Since the development of postinfection gastritis and the suppression of Helicobacter expansion has been shown to be dependent on T cells [16], we speculated that the mice that received CD25 LN cells had lesser colonization but more severe gastritis because of enhanced activation of CD4+ (CD25) T cells specific for H. pylori antigens in the absence of Treg. This seems to be indeed the case as judged from 3 different assays that depend on CD4+ T cell activation. First, a significantly higher DTH reaction after footpad injection of H. pylori MP SS1 was seen in mice transferred with CD25 LN cells as compared to mice transferred with total LN cells 6 weeks after infection (P < 0·001; Fig. 5a).

Figure 5.

Cellular immune responses against H. pylori antigen are enhanced in the absence of Treg: (a) DTH reaction against H. pylori MP SS1 in mice transferred with LN cells (closed bar) or CD25 LN cells (open bar) at 5 weeks after infection. The increase in footpad swelling in PBS injected control mice was between 0 and 0·04 mm in mice transferred LN cells and 0–0·05 mm in mice transferred CD25 LN. (b) IFN-γ production of spleen cells or purified CD4+ T cells in response to H. pylori MP SS1 in mice transferred with LN cells (▪) or CD25 LN cells (□) 6 weeks after infection. The data shows the mean IFN-γ production and SD of 3 independent experiments using spleen cells and of 2 experiments using purified CD4+ T cells. (c,d) Immunohistochemical staining of the gastric mucosa of mice transferred LN cells (▴) or CD25 LN (○). Horizontal lines represent geometric mean (c) or mean (d). (c) Numbers of CD4+ T cells in the mucosa. (d) Percentage stained area of the mucosa and submucosa for the macrophage and dendritic cell marker F4/80.

Second, we detected an enhanced in vitro production of IFN-γ in spleen cells from mice repopulated with CD25 LN cells (P = 0·02; Fig. 5b). The culture of enriched CD4+ T cells from MLN confirmed that IFN-γ production was mainly CD4+ T cell derived and it was again enhanced in mice receiving CD25 LN cells (Fig. 5b). Third, we detected an increased number of CD4+ cells in the gastric mucosa of the mice receiving CD25 LN cells at 2 weeks after infection (P < 0·05; Fig. 5c). This increased T cell migration and activation also led to increased numbers of macrophages and dendritic cells (as detected by staining with F4/80 antibody) in the gastric mucosa (P < 0·01; Fig. 5d).

In contrast, the enhanced T cell activation in the mice receiving CD25 LN cells was not followed by any increase in antibody titres against H. pylori SS1 antigen. Serum antibody titres (IgG and IgM) in nu/nu mice were 326 ± 43, and in mice receiving LN cells 2229 ± 1196, while in mice receiving CD25 LN cells the titres were 487 ± 401 six weeks after infection (P < 0·05; LN versus CD25LN). Specific IgG1 and IgG2a were similarly reduced in the latter mice. The reason for the lower antibody responses in CD25 LN transferred mice could be a Th1 promoting response as evidenced by an enhanced DTH reaction and IFN-γ production. It also corroborates the fact that there was no correlation between antibody titres and gastritis score or H. pylori colonization in individual mice in our experiments (data not shown).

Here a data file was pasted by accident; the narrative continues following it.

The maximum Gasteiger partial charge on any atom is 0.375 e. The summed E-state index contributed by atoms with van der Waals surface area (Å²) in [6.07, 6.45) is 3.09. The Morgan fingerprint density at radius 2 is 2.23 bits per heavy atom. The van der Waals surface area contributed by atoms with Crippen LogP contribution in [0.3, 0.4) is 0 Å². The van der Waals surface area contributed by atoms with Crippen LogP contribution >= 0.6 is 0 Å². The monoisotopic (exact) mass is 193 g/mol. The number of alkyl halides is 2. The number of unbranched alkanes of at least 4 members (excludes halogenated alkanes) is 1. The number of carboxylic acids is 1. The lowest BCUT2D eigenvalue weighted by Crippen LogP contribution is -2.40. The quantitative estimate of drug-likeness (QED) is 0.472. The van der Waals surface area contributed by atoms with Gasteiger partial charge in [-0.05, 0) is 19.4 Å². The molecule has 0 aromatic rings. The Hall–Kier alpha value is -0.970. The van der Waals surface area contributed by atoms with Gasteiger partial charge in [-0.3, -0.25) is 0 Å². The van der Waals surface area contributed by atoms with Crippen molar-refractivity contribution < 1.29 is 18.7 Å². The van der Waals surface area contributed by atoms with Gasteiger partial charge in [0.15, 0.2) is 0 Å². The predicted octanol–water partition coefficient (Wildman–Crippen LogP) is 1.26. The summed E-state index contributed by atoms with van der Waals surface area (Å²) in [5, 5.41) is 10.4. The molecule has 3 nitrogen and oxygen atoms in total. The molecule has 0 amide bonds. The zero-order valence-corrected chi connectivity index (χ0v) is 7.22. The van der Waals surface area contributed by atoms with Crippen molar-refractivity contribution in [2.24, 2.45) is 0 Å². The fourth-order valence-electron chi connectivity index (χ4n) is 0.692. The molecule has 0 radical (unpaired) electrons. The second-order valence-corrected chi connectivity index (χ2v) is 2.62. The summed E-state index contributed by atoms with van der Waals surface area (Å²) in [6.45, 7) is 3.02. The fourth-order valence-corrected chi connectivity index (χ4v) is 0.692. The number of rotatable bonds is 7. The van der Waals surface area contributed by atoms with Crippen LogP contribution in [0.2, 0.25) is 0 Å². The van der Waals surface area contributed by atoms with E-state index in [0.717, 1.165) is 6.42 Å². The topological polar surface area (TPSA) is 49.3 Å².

DISCUSSION

This study shows that regulatory T cells reduce the immune responses to H. pylori. Depletion of CD4+CD25+ T cells (Treg) led to an enhanced H. pylori-specific CD4+ T cell activation with a consequent reduction in bacterial load in the stomach. However, this increased T cell activation resulted in more severe gastritis. These results are in accordance to a recently reported study showing that lethal lung pathology after transfer of CD4+ cells into Pneumocystis carinii-infected Rag2–/– mice was inhibited by CD4+CD25+ cells [17] and highlights the fact that Treg can not only prevent autoimmmune diseases but also dampen immune responses to infectious agents and thus reduce pathological tissue destruction.

In a study by Eaton & Mefford [18] SCID mice that received spleen cells showed a reduction in H. pylori load compared to nonreconstituted SCID mice. In this as well as in our study lowering of the bacterial load was associated with increased gastritis. We can further demonstrate that depletion of CD25+ cells leads to a significantly lower level of colonization (approx 9-fold) and H. pylori load further decreases gradually over the 12 week study period. Further long-term observation is needed to determine if mice lacking Treg can eradicate the bacteria and recover the mucosal architecture faster than mice receiving unfractionated LN cells or purified CD4+ T cells. Conversely, gastritis development was accelerated in nu/nu mice receiving CD25 LN cells compared to mice receiving total LN cells at 2 weeks, such that only in the former group the majority of the mice had severe gastritis with tissue destruction, while only a few mice in the latter group (receiving total LN cells) showed mild inflammatory cell infiltration into the stomach mucosa. Six weeks after infection 88% of the mice receiving CD25 LN cells had severe gastritis in comparison to only 33% of the mice receiving total LN cells. In an another study, Eaton et al. [19] have shown that both total CD4+ T cells and CD4+CD45RBhi cells were equally effective in reducing H. pylori SS1 colonization in SCID mice and that the gastritis was also similar in both groups. Since the CD45RBhi population lacks CD25+ T cells [20] one might have expected a reduced colonization in the CD4+CD45RBhi group compared to the CD4+ T cell-reconstituted group, similar to our results. The lack of this effect could be due to the administration of T cells after established H. pylori colonization and the use of lower T cell numbers which would reduce the likelihood for activation of H. pylori-specific Treg. In addition, it should also be noted that our experiments differed from the earlier study by Eaton et al. [19] in that we used nu/nu mice as recipients and LN cells as source for T cells while Eaton used SCID recipients and splenocytes as a T cell source. Most importantly though, in line with our results that CD25+ cells dampen the T cell activation, Eaton et al. [19] show that CD4+CD45RBlow cells (that are enriched in CD25+ cells [20]) do not reduce bacterial load and also do not induce gastritis.